181-184 of 184 Results

Article

Visual Shape and Object Perception  

Anitha Pasupathy, Yasmine El-Shamayleh, and Dina V. Popovkina

Humans and other primates rely on vision. Our visual system endows us with the ability to perceive, recognize, and manipulate objects, to avoid obstacles and dangers, to choose foods appropriate for consumption, to read text, and to interpret facial expressions in social interactions. To support these visual functions, the primate brain captures a high-resolution image of the world in the retina and, through a series of intricate operations in the cerebral cortex, transforms this representation into a percept that reflects the physical characteristics of objects and surfaces in the environment. To construct a reliable and informative percept, the visual system discounts the influence of extraneous factors such as illumination, occlusions, and viewing conditions. This perceptual “invariance” can be thought of as the brain’s solution to an inverse inference problem in which the physical factors that gave rise to the retinal image are estimated. While the processes of perception and recognition seem fast and effortless, it is a challenging computational problem that involves a substantial proportion of the primate brain.

Article

What Is a Neuronal Ensemble?  

Luis Carrillo-Reid and Rafael Yuste

Despite over a century of neuroscience research, the nature of the neural code, that is, how neuronal activity underlies motor, sensory, and cognitive functions, remains elusive. Understanding the causal relation between neuronal activity and behavior requires a new conceptual paradigm that considers groups of neurons, instead of individual neurons, as the functional building blocks of the brain. These “neuronal ensembles,” defined as groups of neurons with coordinated activity that are reliably recalled by sensory stimuli, motor programs, or cognitive states, could be basic modular functional units of neural circuits. This hypothesis is consistent with past and present neuroscience results and could provide a broader framework to more effectively decipher the neural code in normal brains and provide new insights into how abnormal brain activity could lead to mental and neurological disease.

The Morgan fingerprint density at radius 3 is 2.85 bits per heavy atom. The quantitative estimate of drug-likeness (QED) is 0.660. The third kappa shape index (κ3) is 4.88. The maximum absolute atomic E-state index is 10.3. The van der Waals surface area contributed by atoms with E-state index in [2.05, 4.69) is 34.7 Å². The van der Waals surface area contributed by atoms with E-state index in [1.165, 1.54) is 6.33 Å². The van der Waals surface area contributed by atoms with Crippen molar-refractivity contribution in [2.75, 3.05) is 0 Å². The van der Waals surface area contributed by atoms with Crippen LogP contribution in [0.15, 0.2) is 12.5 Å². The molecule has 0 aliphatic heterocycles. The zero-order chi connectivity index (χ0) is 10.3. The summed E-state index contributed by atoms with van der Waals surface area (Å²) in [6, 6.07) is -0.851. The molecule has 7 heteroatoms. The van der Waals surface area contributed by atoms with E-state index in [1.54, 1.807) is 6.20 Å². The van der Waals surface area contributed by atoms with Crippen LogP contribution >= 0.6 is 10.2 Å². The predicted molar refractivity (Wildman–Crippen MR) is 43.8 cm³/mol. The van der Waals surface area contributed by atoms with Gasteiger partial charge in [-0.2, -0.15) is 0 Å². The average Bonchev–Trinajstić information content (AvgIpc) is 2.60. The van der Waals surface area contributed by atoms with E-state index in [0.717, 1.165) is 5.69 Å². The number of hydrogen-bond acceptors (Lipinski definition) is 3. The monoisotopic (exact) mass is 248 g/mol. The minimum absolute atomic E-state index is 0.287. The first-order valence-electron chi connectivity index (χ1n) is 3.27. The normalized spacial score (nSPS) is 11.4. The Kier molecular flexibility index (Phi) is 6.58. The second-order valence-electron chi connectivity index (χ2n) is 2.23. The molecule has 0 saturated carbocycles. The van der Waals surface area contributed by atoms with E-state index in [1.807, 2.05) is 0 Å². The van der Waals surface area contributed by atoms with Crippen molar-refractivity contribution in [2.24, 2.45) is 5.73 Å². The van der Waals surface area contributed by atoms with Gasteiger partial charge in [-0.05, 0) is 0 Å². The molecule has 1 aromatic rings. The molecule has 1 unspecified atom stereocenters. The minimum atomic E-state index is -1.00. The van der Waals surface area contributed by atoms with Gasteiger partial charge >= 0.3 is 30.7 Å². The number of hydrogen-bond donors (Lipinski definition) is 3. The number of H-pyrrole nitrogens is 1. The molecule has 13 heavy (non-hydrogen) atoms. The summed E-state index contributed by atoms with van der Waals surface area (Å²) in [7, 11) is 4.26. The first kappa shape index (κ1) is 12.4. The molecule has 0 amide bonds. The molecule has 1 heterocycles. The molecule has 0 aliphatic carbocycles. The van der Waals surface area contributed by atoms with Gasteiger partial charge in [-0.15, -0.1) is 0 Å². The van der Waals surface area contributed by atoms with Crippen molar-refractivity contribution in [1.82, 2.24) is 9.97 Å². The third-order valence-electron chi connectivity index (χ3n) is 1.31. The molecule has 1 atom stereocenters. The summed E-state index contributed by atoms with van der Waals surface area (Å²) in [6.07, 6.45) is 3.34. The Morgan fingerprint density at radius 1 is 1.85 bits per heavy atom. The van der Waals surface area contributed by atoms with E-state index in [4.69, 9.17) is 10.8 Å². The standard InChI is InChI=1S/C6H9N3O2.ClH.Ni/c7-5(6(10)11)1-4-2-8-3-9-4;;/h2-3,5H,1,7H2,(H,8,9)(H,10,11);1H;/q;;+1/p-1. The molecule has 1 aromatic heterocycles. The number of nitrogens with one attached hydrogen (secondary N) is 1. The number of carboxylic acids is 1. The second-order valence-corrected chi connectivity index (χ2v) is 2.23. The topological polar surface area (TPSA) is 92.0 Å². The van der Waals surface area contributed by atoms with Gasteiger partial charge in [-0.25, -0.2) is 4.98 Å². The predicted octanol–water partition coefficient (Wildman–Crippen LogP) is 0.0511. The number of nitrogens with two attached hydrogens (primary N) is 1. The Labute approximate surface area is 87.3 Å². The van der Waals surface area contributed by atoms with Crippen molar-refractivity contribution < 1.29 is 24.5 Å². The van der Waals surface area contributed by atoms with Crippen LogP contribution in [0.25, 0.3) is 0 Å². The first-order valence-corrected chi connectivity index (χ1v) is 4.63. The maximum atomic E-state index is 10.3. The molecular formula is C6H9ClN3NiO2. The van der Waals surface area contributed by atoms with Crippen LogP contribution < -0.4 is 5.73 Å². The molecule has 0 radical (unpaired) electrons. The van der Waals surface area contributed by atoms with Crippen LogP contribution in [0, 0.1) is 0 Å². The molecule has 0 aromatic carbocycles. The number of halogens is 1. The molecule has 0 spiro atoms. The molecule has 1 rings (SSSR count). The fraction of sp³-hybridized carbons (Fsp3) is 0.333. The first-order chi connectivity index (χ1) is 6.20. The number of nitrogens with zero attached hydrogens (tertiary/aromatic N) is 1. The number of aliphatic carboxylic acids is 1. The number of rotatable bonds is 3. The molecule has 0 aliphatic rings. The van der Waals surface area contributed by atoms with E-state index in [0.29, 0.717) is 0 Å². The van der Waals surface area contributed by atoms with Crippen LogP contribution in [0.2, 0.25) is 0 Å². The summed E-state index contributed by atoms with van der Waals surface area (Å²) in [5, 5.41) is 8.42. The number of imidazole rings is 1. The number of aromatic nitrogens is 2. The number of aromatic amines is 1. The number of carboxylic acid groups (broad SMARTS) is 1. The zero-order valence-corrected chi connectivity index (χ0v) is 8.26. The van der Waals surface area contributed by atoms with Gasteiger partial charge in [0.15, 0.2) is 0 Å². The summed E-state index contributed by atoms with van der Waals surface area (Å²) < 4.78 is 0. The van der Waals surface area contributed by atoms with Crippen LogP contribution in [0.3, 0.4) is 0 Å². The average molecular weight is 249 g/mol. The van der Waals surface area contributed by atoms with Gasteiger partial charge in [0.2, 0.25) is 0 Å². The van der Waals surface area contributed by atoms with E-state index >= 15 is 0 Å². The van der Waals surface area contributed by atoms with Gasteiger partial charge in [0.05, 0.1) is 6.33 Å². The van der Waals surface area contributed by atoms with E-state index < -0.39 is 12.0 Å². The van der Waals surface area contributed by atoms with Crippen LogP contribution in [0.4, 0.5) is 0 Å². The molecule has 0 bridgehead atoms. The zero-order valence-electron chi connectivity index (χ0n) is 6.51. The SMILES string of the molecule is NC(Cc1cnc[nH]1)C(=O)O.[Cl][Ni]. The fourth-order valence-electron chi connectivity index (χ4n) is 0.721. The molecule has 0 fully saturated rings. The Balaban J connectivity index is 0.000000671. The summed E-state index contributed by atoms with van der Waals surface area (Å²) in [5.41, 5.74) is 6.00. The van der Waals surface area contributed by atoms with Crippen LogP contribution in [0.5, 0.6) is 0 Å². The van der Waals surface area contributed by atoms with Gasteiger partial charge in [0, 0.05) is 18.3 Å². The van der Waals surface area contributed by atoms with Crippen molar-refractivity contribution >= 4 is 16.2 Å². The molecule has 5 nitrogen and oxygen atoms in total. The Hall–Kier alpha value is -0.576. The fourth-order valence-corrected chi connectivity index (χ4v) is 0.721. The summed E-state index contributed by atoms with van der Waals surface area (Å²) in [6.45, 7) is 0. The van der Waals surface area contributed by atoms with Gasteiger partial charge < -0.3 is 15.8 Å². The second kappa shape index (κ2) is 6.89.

Article

What is a Sequence? The Neural Mechanisms of Perceptual, Motor, and Task Sequences Across Species and Their Interaction with Addiction  

Theresa M. Desrochers and Theresa H. McKim

Sequences permeate daily life. They can be defined as a discrete series of items or states that occur in a specific order with a beginning and end. The brain supports the perception and execution of sequences. Perceptual sequences involve tracking regularities in incoming stimuli, such as the series of sounds that make up a word in language. Executed sequences range from the series of muscle activations used by a frog to catch a fly to a chess master mapping her next moves. How the brain controls sequences must therefore scale to multiple levels of control. Investigating how the brain functions to accomplish this task spans from the study of individual cells in the brain to human cognition. Understanding the neural systems that underlie sequential control is necessary to approach the mechanistic underpinnings of complex conditions such as addiction, which may be rooted in difficult-to-extinguish sequential behaviors. Current research focuses on studies in both animal and human models and spans the levels of complexity of sequential control and the brain systems that support it.

Article

Xenacoelomorpha Nervous Systems  

Pedro Martínez, Volker Hartenstein, and Simon G. Sprecher

The emergence and diversification of bilateral animals are among the most important transitions in the history of life on our planet. A proper understanding of the evolutionary process will derive from answering such key questions as, how did complex body plans arise in evolutionary time, and how are complex body plans “encoded” in the genome? the first step is focusing on the earliest stages in bilaterian evolution, probing the most elusive organization of the genomes and microscopic anatomy in basally branching taxa, which are currently assembled in a clade named Xenacoelomorpha. This enigmatic phylum is composed of three major taxa: acoel flatworms, nemertodermatids, and xenoturbellids. Interestingly, the constituent species of this clade have an enormously varied set of morphologies; not just the obvious external features but also their tissues present a high degree of constructional variation. This interesting diversity of morphologies (a clear example being the nervous system, with animals showing different degrees of compaction) provides a unique system in which to address outstanding questions regarding the parallel evolution of genomes and the many morphological characters encoded by them. A systematic exploration of the anatomy of members of these three taxa, employing immunohistochemistry, in situ hybridization, and high-throughput transmission electron microscopy, will provide the reference framework necessary to understand the changing roles of genes and gene networks during the evolution of xenacoelomorph morphologies and, in particular, of their nervous systems.